subtitle: Or, How to Keep Animals Happy, Save Old MacDonald’s Farm, Reduce Your Hoofprint, and Still Eat Meat.The book is essentially the opinion of a farmer who is advocating what she considers to be a more humane approach to meat-eating. She has carefully chosen the term “carnivore” instead of the more accurate “omnivore” because she thinks its shock factor has value. The Amazon review:
As a former city-dweller and self-described lesbian, Elvis-loving shepherd, Friend has a unique and intimate perspective on the morals, economics and practicalities of raising and eating meat humanely. With low-key, Midwestern humor, she takes readers on a tour of an abattoir, writes a love letter to her lambs heading for slaughter and relates how chivalry has been bred out of roosters. She delineates the differences between certified organic, certified humane, cage free, free range, and omega 3 eggs; the often-confusing nuances of organic, sustainable and conventional farming; and why, in her opinion, small farms are preferable to big ones. She encourages readers to get to know their local farms and provides questions to ask farmers and butchers about their produce. Readers interested in the subject will likely be familiar with Friend’s overall treatment, but fostering a long-term commitment to the cause, she believes, is an act of respect that will affect the lives of the millions of animals raised in this country every year, and her suggestions are so reasonable that even the most rampant, mainstream meat-eater might consider trying them.
Seriously? “Self-described” lesbian? What does she have to do to earn the title of actual lesbian? And now, a link to her website: http://www.compassionatecarnivore.com/
You dedicated readers of Pale Nerd are free to ask questions about the book if you are curious, but I have been on this here internet for a long time, and I think I finally learned something.
“Don’t post your opinions on the ethics of food on the internet. Only pain and suffering can ensue.”
Okay, two things – “Don’t look up your exboyfriends.” Same outcome.
I have been thinking a lot lately about food. I have changed the way I eat, but i am not really ready to talk about this yet (it’s funny how a blog about what you read really tells so much about how you live. I mean, I guess in my case I am a teenage love-sick vampire, but you get my point – it’s hard to write about how you feel about what you read without it reflecting about well, how you feel).
But, this was a self-help book I picked up on the Strand Annex for 70% off (they are closing the downtown location). I bought it because I felt that I needed a diet book, or something to give me some sort of structure – but to my surprise, the book ended up being exactly the opposite. The premise is essentially – stop dieting and just eat. Not a fat-acceptance book, but the idea that diets make you fat, and you always regain and feel like a failure and continue the cycle, but if you just give yourself permission to NOT diet, then you will lose weight because your body will find its natural rhythms and you will stop the cycle of binge eating.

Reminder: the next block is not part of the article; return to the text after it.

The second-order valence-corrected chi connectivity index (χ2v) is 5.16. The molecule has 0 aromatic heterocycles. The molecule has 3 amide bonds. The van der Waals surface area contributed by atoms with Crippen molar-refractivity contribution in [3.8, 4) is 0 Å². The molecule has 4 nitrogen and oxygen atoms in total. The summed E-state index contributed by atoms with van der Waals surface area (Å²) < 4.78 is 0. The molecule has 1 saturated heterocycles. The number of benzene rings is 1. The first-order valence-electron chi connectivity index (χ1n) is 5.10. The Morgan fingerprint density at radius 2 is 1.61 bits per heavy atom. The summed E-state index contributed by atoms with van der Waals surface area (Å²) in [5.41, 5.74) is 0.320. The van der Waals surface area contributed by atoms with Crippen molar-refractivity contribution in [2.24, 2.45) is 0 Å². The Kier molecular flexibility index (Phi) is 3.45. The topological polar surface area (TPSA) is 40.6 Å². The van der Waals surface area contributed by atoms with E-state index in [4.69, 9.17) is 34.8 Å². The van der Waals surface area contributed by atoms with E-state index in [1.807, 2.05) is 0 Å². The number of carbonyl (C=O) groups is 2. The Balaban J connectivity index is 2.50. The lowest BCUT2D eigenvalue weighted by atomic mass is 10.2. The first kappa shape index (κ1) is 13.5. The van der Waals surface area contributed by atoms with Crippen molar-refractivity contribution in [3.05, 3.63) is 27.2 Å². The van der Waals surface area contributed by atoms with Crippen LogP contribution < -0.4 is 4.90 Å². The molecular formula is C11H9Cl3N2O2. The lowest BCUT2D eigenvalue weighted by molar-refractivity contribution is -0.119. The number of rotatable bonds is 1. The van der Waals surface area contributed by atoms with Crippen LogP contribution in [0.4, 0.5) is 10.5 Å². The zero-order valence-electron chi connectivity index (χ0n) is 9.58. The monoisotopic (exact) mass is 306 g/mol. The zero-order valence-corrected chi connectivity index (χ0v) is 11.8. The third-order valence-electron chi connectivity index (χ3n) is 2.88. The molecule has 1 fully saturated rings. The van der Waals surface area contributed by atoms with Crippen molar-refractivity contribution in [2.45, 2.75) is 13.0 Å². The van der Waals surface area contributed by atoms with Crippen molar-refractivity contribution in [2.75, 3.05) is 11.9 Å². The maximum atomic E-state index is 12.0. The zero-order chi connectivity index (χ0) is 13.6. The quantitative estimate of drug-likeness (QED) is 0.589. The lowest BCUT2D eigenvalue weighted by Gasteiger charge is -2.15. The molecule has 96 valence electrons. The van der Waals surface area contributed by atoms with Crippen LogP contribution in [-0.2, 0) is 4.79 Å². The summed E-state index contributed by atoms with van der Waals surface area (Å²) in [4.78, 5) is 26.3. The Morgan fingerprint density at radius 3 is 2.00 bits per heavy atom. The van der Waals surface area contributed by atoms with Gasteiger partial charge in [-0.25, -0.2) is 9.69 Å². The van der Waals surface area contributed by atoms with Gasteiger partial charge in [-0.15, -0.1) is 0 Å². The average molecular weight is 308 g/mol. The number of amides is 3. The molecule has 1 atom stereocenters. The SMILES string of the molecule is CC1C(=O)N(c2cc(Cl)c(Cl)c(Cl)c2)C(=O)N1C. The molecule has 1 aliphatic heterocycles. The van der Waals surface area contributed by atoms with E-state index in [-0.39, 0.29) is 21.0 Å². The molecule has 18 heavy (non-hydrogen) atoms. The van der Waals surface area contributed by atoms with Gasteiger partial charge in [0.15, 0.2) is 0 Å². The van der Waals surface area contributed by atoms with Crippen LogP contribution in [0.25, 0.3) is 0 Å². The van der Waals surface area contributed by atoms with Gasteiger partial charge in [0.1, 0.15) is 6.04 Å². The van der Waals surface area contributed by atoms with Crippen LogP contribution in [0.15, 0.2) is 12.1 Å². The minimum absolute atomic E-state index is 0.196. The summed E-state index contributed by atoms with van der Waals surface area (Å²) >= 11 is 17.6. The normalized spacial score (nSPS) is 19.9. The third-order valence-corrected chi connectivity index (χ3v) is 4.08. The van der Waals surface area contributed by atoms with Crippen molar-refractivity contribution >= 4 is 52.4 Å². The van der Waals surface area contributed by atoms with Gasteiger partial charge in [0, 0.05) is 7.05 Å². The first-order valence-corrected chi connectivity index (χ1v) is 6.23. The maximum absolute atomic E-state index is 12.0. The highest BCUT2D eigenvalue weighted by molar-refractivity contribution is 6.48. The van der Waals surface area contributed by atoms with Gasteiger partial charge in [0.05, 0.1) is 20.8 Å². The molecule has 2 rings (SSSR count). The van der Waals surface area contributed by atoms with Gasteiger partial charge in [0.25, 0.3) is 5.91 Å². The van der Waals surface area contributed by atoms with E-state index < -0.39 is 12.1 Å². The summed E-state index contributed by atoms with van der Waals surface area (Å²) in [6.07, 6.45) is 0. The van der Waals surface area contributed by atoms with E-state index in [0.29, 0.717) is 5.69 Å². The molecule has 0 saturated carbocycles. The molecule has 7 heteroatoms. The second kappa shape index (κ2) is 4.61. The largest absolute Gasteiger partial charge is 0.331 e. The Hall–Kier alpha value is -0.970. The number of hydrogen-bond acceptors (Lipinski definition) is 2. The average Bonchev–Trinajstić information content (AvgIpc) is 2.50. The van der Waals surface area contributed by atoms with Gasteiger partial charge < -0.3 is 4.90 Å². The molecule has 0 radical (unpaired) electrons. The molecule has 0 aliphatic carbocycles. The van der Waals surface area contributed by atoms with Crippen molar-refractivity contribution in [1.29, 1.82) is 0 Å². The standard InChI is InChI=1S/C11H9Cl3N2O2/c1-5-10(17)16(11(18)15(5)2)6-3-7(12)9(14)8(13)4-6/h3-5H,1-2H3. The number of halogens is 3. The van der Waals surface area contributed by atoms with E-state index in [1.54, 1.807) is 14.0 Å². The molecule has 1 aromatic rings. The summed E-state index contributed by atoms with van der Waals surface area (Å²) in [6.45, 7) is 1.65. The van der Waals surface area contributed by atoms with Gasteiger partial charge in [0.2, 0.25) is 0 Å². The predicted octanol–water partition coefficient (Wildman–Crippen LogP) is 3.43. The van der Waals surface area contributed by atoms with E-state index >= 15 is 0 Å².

It makes sense to me, and its actually kind of what was going on during the beginning of the summer when I lost a good deal of weight (and have kept most of it off.) The book itself was kind of a “well, duh” but sometimes I think you need to read something and have it codified before it kicks in. I had a conversation this weekend that really struck me. My issues with weight don’t just effect me, they effect those that love me. And I am holding myself back my being so obsessed with my size.
All in all, a decent book for people who struggle with weight or always feel like they are dieting. I particularly liked the portions of the book that talked about doing something with your life that is meaningful and focus more on who you are as a person rather than what your thighs look like. It also had some cool tips and ideas for raising healthy non-fat conscious kids and that’s something I worry about a lot – putting my own neuroses on kids. Also, without being New Age hippie-dippy, it recommends massage. How can you not like a book that recommends massage?
I am so annoyed because after reading this book, I wrote this whole long email to Danny Meyer and when I went to go cut and paste it into this post, it’s not in my sentbox. I think Gmail lost it! I am too drained to write it again, but the bottom line is this: Great book! It was foods, it was entrepreneurship, it was management styles and it was about hospitality. There were a few lines and passages that I really liked and wanted to make copies for my team about. I really love the whole hospitality industry, but can’t imagine being on the front lines (how can I afford to work as a concierge or waitress again?!) but I do love the “big idea” thinking behind it. Anyway, I always wanted to eat at any of his restaurants, but now I am especially inspired.
The other reason I wanted to write to him? When I went to check the copyright date on this book about hospitality – I noticed that my library copy was a signed one! Talk about the personal touch 🙂